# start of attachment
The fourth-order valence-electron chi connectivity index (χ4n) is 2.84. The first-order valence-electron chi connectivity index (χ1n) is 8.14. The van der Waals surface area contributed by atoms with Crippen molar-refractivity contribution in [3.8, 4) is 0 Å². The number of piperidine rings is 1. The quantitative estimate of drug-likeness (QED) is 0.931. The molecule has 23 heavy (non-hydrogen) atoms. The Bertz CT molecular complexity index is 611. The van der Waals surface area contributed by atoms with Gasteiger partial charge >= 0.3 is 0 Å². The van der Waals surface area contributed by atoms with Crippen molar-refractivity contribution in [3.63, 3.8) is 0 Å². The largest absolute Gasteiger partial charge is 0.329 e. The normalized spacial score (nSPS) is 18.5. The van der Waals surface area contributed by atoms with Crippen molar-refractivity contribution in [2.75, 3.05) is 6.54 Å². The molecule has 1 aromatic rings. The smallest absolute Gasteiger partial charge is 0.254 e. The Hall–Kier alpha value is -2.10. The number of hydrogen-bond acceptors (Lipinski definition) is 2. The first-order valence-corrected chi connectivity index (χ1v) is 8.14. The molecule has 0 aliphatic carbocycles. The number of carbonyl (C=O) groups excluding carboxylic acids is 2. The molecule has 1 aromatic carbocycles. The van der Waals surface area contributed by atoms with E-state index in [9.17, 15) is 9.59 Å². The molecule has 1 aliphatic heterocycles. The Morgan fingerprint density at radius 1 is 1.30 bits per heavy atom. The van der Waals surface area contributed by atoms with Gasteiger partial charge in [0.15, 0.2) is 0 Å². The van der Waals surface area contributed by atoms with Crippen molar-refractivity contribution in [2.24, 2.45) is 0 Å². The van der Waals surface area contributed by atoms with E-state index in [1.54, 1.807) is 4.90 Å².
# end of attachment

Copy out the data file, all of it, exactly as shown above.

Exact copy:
The fourth-order valence-electron chi connectivity index (χ4n) is 2.84. The first-order valence-electron chi connectivity index (χ1n) is 8.14. The van der Waals surface area contributed by atoms with Crippen molar-refractivity contribution in [3.8, 4) is 0 Å². The number of piperidine rings is 1. The quantitative estimate of drug-likeness (QED) is 0.931. The molecule has 23 heavy (non-hydrogen) atoms. The Bertz CT molecular complexity index is 611. The van der Waals surface area contributed by atoms with Gasteiger partial charge >= 0.3 is 0 Å². The van der Waals surface area contributed by atoms with Crippen molar-refractivity contribution in [3.63, 3.8) is 0 Å². The largest absolute Gasteiger partial charge is 0.329 e. The normalized spacial score (nSPS) is 18.5. The van der Waals surface area contributed by atoms with Crippen molar-refractivity contribution in [2.75, 3.05) is 6.54 Å². The molecule has 1 aromatic rings. The smallest absolute Gasteiger partial charge is 0.254 e. The Hall–Kier alpha value is -2.10. The number of hydrogen-bond acceptors (Lipinski definition) is 2. The first-order valence-corrected chi connectivity index (χ1v) is 8.14. The molecule has 0 aliphatic carbocycles. The number of carbonyl (C=O) groups excluding carboxylic acids is 2. The molecule has 1 aromatic carbocycles. The van der Waals surface area contributed by atoms with E-state index in [9.17, 15) is 9.59 Å². The molecule has 1 aliphatic heterocycles. The Morgan fingerprint density at radius 1 is 1.30 bits per heavy atom. The van der Waals surface area contributed by atoms with Gasteiger partial charge in [0.15, 0.2) is 0 Å². The van der Waals surface area contributed by atoms with Crippen molar-refractivity contribution in [2.24, 2.45) is 0 Å². The van der Waals surface area contributed by atoms with E-state index in [1.54, 1.807) is 4.90 Å².